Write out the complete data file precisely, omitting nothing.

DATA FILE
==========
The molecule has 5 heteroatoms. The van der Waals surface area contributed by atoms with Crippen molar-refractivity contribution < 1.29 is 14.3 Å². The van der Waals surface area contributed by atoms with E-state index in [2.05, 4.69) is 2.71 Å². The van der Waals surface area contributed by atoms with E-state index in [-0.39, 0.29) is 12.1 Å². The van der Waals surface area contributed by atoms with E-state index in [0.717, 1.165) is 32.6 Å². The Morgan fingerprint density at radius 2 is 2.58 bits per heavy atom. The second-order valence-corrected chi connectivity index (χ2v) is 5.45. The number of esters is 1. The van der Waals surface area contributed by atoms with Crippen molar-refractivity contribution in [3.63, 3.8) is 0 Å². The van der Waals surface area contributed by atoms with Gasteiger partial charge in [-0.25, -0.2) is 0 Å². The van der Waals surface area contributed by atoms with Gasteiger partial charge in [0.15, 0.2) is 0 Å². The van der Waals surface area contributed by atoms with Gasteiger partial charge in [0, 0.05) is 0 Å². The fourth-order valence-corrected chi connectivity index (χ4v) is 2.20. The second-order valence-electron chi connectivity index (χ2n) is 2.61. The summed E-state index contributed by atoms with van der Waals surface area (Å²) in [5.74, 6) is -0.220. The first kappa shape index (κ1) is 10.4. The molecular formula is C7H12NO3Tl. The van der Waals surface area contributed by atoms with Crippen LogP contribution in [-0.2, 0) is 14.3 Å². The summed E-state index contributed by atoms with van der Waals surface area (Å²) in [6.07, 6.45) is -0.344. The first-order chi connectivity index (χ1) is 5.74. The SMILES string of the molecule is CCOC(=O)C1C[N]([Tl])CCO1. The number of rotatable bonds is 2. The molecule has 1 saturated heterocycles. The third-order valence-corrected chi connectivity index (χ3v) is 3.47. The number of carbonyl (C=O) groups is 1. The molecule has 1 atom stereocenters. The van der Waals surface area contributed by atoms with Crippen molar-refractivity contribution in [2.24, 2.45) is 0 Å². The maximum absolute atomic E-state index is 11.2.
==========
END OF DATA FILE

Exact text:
The molecule has 5 heteroatoms. The van der Waals surface area contributed by atoms with Crippen molar-refractivity contribution < 1.29 is 14.3 Å². The van der Waals surface area contributed by atoms with E-state index in [2.05, 4.69) is 2.71 Å². The van der Waals surface area contributed by atoms with E-state index in [-0.39, 0.29) is 12.1 Å². The van der Waals surface area contributed by atoms with E-state index in [0.717, 1.165) is 32.6 Å². The Morgan fingerprint density at radius 2 is 2.58 bits per heavy atom. The second-order valence-corrected chi connectivity index (χ2v) is 5.45. The number of esters is 1. The van der Waals surface area contributed by atoms with Crippen molar-refractivity contribution in [3.63, 3.8) is 0 Å². The van der Waals surface area contributed by atoms with Gasteiger partial charge in [-0.25, -0.2) is 0 Å². The van der Waals surface area contributed by atoms with Gasteiger partial charge in [0.15, 0.2) is 0 Å². The van der Waals surface area contributed by atoms with Gasteiger partial charge in [0, 0.05) is 0 Å². The fourth-order valence-corrected chi connectivity index (χ4v) is 2.20. The second-order valence-electron chi connectivity index (χ2n) is 2.61. The summed E-state index contributed by atoms with van der Waals surface area (Å²) in [5.74, 6) is -0.220. The first kappa shape index (κ1) is 10.4. The molecular formula is C7H12NO3Tl. The van der Waals surface area contributed by atoms with Crippen LogP contribution in [-0.2, 0) is 14.3 Å². The summed E-state index contributed by atoms with van der Waals surface area (Å²) in [6.07, 6.45) is -0.344. The first-order chi connectivity index (χ1) is 5.74. The SMILES string of the molecule is CCOC(=O)C1C[N]([Tl])CCO1. The number of rotatable bonds is 2. The molecule has 1 saturated heterocycles. The third-order valence-corrected chi connectivity index (χ3v) is 3.47. The number of carbonyl (C=O) groups is 1. The molecule has 1 atom stereocenters. The van der Waals surface area contributed by atoms with Crippen molar-refractivity contribution in [2.24, 2.45) is 0 Å². The maximum absolute atomic E-state index is 11.2.